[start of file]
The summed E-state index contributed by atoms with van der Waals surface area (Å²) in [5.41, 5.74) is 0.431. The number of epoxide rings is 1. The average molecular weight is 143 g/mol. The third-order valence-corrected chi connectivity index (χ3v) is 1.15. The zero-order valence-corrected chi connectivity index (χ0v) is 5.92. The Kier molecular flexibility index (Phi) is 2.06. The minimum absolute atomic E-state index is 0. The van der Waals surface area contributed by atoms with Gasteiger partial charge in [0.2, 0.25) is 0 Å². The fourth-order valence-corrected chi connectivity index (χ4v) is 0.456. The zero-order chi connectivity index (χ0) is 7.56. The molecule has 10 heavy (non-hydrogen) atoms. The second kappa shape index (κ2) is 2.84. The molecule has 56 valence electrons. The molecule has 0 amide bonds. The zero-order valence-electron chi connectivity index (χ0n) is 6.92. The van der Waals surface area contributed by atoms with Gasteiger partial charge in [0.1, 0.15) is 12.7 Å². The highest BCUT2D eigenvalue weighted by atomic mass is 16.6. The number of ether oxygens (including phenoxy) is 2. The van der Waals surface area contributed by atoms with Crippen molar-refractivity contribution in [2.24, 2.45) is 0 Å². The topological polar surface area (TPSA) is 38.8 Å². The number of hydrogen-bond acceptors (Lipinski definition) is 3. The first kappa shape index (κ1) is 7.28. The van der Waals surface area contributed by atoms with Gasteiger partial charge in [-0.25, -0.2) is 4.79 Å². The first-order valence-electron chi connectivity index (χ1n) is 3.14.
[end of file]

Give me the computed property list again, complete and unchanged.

The summed E-state index contributed by atoms with van der Waals surface area (Å²) in [5.41, 5.74) is 0.431. The number of epoxide rings is 1. The average molecular weight is 143 g/mol. The third-order valence-corrected chi connectivity index (χ3v) is 1.15. The zero-order valence-corrected chi connectivity index (χ0v) is 5.92. The Kier molecular flexibility index (Phi) is 2.06. The minimum absolute atomic E-state index is 0. The van der Waals surface area contributed by atoms with Gasteiger partial charge in [0.2, 0.25) is 0 Å². The fourth-order valence-corrected chi connectivity index (χ4v) is 0.456. The zero-order chi connectivity index (χ0) is 7.56. The molecule has 10 heavy (non-hydrogen) atoms. The second kappa shape index (κ2) is 2.84. The molecule has 56 valence electrons. The molecule has 0 amide bonds. The zero-order valence-electron chi connectivity index (χ0n) is 6.92. The van der Waals surface area contributed by atoms with Gasteiger partial charge in [0.1, 0.15) is 12.7 Å². The highest BCUT2D eigenvalue weighted by atomic mass is 16.6. The number of ether oxygens (including phenoxy) is 2. The van der Waals surface area contributed by atoms with Crippen molar-refractivity contribution in [2.24, 2.45) is 0 Å². The topological polar surface area (TPSA) is 38.8 Å². The number of hydrogen-bond acceptors (Lipinski definition) is 3. The first kappa shape index (κ1) is 7.28. The van der Waals surface area contributed by atoms with Gasteiger partial charge in [-0.25, -0.2) is 4.79 Å². The first-order valence-electron chi connectivity index (χ1n) is 3.14.